Listen, Pray, Sing: Christmas Carols

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I love Christmas carols. I mean real Christmas carols, not those annoying holiday songs about mother’s having affairs with Santa and rockin around the Christmas tree. I’m talking about the Christmas hymns. The centuries old words that mean as much today as they did when they were written, if we would only take the time to stop and really listen.

I get this from my mother. She has always loved Christmas carols but I remember her saying that after she became a Christian they started to mean more to her than they did before. She saw the deep truth in the words.

Our church doesn’t sing a lot of Christmas carols. As far as I’m concerned we could pretty much sing only Christmas carols they entire month of December. But apparently some people don’t like them. They find they boring, cliche, too hard to worship with, etc. I wonder if they’ve ever actually read the words.

Hark the herald angels sing
“Glory to the newborn King!

Peace on earth and mercy mild
God and sinners reconciled”

Joyful, all ye nations rise

Join the triumph of the skies
With the angelic host proclaim:

“Christ is born in Bethlehem”

Hark! The herald angels sing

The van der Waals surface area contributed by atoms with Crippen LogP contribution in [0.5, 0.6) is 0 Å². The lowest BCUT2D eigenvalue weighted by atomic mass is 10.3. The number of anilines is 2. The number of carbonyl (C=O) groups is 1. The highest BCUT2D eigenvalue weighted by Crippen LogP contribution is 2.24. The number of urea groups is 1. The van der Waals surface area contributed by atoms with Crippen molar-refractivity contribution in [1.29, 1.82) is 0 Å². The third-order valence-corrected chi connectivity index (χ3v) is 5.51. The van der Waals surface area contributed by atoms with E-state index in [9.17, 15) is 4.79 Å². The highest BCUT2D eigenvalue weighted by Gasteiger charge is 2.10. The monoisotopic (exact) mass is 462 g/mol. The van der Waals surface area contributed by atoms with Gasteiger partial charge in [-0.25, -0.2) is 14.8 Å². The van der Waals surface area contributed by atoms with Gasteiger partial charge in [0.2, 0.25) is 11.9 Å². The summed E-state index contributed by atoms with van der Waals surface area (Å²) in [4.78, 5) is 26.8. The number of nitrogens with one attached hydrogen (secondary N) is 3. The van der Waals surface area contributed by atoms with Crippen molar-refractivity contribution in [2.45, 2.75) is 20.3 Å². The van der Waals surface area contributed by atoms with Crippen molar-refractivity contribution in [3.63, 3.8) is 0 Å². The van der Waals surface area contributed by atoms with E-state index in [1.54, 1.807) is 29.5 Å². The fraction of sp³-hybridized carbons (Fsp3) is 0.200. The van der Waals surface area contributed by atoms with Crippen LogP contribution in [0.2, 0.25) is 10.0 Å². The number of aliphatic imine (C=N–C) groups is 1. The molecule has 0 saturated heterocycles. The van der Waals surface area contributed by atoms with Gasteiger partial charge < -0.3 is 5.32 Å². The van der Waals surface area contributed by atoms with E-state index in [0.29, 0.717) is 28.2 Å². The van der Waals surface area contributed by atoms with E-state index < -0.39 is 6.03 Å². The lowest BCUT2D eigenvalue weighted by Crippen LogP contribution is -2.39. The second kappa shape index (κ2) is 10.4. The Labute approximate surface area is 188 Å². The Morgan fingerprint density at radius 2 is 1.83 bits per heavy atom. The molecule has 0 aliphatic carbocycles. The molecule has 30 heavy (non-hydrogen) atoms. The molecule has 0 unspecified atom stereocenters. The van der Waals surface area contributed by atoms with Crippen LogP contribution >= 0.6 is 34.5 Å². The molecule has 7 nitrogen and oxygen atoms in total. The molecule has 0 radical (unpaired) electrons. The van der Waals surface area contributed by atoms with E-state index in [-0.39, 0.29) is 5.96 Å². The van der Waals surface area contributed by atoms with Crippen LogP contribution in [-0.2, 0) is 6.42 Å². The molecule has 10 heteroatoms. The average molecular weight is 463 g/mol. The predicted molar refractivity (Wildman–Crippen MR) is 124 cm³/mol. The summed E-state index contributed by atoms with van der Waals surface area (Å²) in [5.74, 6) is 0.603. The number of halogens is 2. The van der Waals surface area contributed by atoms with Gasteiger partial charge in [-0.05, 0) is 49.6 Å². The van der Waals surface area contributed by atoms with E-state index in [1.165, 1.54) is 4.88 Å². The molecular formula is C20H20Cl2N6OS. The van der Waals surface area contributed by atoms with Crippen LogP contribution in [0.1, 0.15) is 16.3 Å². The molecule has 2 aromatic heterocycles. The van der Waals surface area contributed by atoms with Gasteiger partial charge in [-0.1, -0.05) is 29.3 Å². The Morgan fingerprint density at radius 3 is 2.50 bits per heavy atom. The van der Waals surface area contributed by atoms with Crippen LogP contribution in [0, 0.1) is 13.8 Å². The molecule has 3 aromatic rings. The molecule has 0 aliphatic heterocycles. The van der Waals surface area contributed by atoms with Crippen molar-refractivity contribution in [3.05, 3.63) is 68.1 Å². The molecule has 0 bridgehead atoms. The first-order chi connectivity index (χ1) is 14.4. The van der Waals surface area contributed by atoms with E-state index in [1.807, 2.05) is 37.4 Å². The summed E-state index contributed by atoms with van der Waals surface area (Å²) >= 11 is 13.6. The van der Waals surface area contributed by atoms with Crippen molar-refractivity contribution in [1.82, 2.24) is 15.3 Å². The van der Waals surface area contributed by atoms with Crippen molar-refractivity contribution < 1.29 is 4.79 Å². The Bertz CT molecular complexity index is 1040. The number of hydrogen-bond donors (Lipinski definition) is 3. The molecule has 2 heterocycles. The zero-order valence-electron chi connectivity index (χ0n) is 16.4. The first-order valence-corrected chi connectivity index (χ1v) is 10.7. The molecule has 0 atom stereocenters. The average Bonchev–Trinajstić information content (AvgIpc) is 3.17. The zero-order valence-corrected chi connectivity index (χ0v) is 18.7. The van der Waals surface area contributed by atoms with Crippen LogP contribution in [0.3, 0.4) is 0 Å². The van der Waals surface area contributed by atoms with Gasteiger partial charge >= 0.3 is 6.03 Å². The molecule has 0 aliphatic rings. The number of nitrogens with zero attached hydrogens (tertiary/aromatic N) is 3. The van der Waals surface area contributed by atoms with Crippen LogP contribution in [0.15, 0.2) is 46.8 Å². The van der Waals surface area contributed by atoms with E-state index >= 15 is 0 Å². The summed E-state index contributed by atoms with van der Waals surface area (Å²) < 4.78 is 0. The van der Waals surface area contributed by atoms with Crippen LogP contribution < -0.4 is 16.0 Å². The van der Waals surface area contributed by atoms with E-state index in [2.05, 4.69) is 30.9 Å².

“Glory to the newborn King!”

That’s the gospel and the Christmas story all rolled into one.

There is something magical about Christmas. Like the deeper magic that C.S. Lewis talks about in the Lion, the Witch and the Wardrobe. A God, born in a manger, appearing as a child. A child who came to save us all. It’s a beautiful mystery that is answered by the crucifixion and resurrection, and yet not quite explained. A father who gave up his only son to save a universe. This is what Christmas is about. The old Christmas carols embody this. They tell the story in the style of an epic tale using words that are both difficult to understand and yet too familiar, which is why some have trouble connecting with them.

O come, O come, Emmanuel
And ransom captive Israel

That mourns in lonely exile here
Until the Son of God appear

Rejoice! Rejoice! Emmanuel

Shall come to thee, O Israel.

 The prisoners have been bought back the debt has been paid, the promised one has arrived. How can we not celebrate? How can we not worship? If you don’t already, I invite you to really listen to the Christmas carols this year. Pick one or two and actually look up the words to all the verses. Read them through a few times and ask yourself what they are really saying. Make it your devotion. Make it your prayer. Worship at the edge of the manger as you do the empty tomb. Love has come to save us.

Joy to the world, the Lord is come!
Let earth receive her King;
Let every heart prepare Him room,
And Heaven and nature sing,
And Heaven and nature sing,
And Heaven, and Heaven, and nature sing.

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